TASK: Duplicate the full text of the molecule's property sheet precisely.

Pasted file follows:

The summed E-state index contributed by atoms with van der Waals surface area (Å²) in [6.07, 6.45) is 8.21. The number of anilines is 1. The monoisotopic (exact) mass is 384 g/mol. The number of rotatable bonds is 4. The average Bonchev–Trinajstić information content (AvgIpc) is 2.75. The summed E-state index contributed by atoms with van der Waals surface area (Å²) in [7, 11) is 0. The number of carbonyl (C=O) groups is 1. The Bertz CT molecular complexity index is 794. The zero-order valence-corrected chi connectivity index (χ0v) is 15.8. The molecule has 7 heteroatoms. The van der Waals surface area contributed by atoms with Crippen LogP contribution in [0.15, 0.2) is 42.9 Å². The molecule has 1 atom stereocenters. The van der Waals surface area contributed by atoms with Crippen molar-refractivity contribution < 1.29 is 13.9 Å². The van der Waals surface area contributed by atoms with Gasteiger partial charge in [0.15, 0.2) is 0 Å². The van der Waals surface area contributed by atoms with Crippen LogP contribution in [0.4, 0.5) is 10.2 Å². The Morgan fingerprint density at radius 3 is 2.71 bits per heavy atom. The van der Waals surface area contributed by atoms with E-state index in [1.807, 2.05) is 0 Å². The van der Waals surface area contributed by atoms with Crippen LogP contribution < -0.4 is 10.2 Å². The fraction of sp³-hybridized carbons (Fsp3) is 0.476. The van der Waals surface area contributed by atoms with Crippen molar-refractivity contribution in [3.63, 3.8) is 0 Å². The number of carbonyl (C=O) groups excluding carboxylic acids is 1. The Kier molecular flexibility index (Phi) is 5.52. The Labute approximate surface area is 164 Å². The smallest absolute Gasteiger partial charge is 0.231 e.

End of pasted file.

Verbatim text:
The summed E-state index contributed by atoms with van der Waals surface area (Å²) in [6.07, 6.45) is 8.21. The number of anilines is 1. The monoisotopic (exact) mass is 384 g/mol. The number of rotatable bonds is 4. The average Bonchev–Trinajstić information content (AvgIpc) is 2.75. The summed E-state index contributed by atoms with van der Waals surface area (Å²) in [7, 11) is 0. The number of carbonyl (C=O) groups is 1. The Bertz CT molecular complexity index is 794. The zero-order valence-corrected chi connectivity index (χ0v) is 15.8. The molecule has 7 heteroatoms. The van der Waals surface area contributed by atoms with Crippen LogP contribution in [0.15, 0.2) is 42.9 Å². The molecule has 1 atom stereocenters. The van der Waals surface area contributed by atoms with Crippen molar-refractivity contribution < 1.29 is 13.9 Å². The van der Waals surface area contributed by atoms with Gasteiger partial charge in [0.15, 0.2) is 0 Å². The van der Waals surface area contributed by atoms with Crippen LogP contribution in [0.4, 0.5) is 10.2 Å². The Morgan fingerprint density at radius 3 is 2.71 bits per heavy atom. The van der Waals surface area contributed by atoms with E-state index in [1.807, 2.05) is 0 Å². The van der Waals surface area contributed by atoms with Crippen LogP contribution < -0.4 is 10.2 Å². The fraction of sp³-hybridized carbons (Fsp3) is 0.476. The van der Waals surface area contributed by atoms with Crippen molar-refractivity contribution in [3.63, 3.8) is 0 Å². The number of carbonyl (C=O) groups excluding carboxylic acids is 1. The Kier molecular flexibility index (Phi) is 5.52. The Labute approximate surface area is 164 Å². The smallest absolute Gasteiger partial charge is 0.231 e.